I am writing in response to your article titled "Debtors' Prison" in the February 11th edition of the Northside Sun. You begin your article with a quote from your grandfather "Everyone should be treated with respect and dignity." I agree - to an extent. Everyone wants respect and dignity, but I was taught that it is not given freely - it must be earned. Several years ago, I worked for a government agency that utilized inmates from a local jail. One of the inmates asked me one day if I thought he was a man. Although I knew the intent of his question, I responded that he certainly looked like a male. He corrected me and asked the same question again. My answer was that when you act like a man you will be treated like a man. I then explained to him what I meant.
There is a big push these days for "judicial reform". Why? Because those who are pushing for the reform have decided there are too many people in our jails and prisons. Let me ask you this. If our incarceration numbers were half of what they currently are, would you be as concerned? I doubt it. And why not? Because you would not give judicial reform a second thought. So, you see, it's about numbers, not about the so called plight of the down trodden.
Then you give the lame example of the poor guy who doesn't pay his parking ticket and winds up having his life completely ruined. There are a few fallacies in your example. First fallacy: he forgot. Well, you know, maybe it's time he put on his big-boy pants and fulfilled his responsibilities in life. Second, even if he has some mental defect as you say, I don't know of judge anywhere that if the individual would take on some responsibility, own up to his mistake, would not take that in to consideration. I contend that most of the people who fall into your example just don't give a damn. In my town there is a local AM radio station that delivers the local news each morning. One of the first segments of the news is the police report for the past 24 hours. It is absolutely remarkable at the number of people that are arrested for what?
Contempt of court for not appearing as ordered. And not for the first time either. They are arrested because they have 3, 4, 5 or more contempt citations. These people don't fall in your example; they just don't give a damn and flaunt the law. This same radio station used to give the "court report;" the results from the municipal court. He quit because the report was just too lengthy.
Over and over again we hear about people who had been arrested and convicted of shoplifting - 4th offense; contempt of court - 3rd offense; driving with no driver's license; driving with no insurance. These may seem like minor offenses, and you would probably say they could not afford insurance, or they lost their license because they did not pay their parking ticket. But these laws are necessary in order to maintain an orderly society. So, should there be separate penalties for those that can remember and have the means to pay the parking ticket and another for those that don't have the means and don't remember?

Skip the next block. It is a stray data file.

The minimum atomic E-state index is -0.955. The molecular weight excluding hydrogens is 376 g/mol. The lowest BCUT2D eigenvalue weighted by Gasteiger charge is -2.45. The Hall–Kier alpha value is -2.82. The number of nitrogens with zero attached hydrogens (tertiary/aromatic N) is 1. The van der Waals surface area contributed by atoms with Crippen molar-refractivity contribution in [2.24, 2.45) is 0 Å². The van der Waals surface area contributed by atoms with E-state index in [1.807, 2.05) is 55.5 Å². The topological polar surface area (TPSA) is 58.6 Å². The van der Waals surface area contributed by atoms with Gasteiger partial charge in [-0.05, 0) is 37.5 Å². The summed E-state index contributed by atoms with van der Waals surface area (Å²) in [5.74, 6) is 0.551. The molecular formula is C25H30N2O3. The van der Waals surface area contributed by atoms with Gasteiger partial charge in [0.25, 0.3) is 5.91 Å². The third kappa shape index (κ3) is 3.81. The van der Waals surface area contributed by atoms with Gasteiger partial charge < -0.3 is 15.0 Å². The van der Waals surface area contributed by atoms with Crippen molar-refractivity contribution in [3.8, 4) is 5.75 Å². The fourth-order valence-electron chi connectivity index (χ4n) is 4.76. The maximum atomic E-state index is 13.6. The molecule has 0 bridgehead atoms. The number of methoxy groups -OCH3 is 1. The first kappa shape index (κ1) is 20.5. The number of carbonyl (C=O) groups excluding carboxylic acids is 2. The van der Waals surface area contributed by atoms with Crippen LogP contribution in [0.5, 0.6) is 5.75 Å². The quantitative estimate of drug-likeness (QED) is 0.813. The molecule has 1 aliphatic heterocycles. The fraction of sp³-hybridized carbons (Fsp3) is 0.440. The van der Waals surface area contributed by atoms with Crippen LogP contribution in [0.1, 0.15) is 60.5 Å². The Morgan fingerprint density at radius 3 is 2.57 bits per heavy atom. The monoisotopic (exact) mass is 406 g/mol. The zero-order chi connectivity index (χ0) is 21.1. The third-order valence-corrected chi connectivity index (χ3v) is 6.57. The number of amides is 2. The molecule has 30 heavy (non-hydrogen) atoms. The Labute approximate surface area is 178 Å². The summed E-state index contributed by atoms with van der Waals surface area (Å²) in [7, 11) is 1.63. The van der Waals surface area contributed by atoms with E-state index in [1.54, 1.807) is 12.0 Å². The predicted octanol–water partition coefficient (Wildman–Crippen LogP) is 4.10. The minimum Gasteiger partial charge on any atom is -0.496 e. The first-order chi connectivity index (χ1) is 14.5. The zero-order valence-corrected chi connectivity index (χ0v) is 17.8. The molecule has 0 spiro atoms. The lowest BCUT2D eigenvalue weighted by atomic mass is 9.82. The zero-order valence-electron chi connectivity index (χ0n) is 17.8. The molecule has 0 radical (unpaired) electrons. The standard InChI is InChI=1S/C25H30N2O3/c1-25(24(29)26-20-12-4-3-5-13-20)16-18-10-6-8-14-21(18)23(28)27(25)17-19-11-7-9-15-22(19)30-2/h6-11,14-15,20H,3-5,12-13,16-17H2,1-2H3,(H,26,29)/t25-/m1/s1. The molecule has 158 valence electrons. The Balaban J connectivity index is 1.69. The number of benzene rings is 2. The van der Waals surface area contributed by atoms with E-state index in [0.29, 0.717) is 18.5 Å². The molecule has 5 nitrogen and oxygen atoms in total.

You see, Mr. Emmerich, the problem here is not the judicial system; the problem is that we are becoming increasingly immersed in a decaying society. A society that is lacking in morals, personal responsibility, work ethics and just the basic tenants of a civilized society. How do we turn this around? I have no idea. But I am convinced that until we take the necessary steps to turn this around your so called "judicial reform" will accomplish nothing more than make it more convenient and less painful for citizens to thumb their noses at law and order.
There was a time when we could take a lot of things for granted, things that to me sound basic: getting a job and doing the necessary things to keep it; taking care of your spouse and children; taking responsibility for your actions; keeping the Golden Rule.
Not so anymore. And because we have so many that don't abide by these tenants of an orderly, civilized society we feel we must find excuses for their behavior rather than demanding their compliance. And this puts us where we are now - a movement to decrease or eliminate consequences for antisocial behavior.
Please don't misunderstand me; I am all for rehabilitation where it is appropriate and giving deserving individuals a second chance. But, you see, our jails and prisons are filled to overflowing with those that are habitual offenders, and I'm not necessarily talking about violent offenders, but those that continue to shop lift, violate traffic and drug laws, and violate parole.
Judicial reform at any level would certainly reduce in incarceration numbers, but it would solve nothing. To quote John Adams: "Our Constitution was made only for a moral and religious people. It is wholly inadequate to the government of any other." We are no longer a moral and religious people, and yet we take the Constitution and manipulate it fit the current situation.
And the news media constantly bombards us with the fact that minorities are disproportionately represented in our incarcerated population. I agree. But the media stops short of telling us that minorities commit a disproportionate amount of the crimes, and not just in percentages but in numbers as well. If that sounds racist, well, I call 'em like I see 'em.
I am all for making changes for improvement. But to change our laws because a significant number of people refuse to abide by them is not the answer.
1408 Sunset Drive
Canton, MS 39046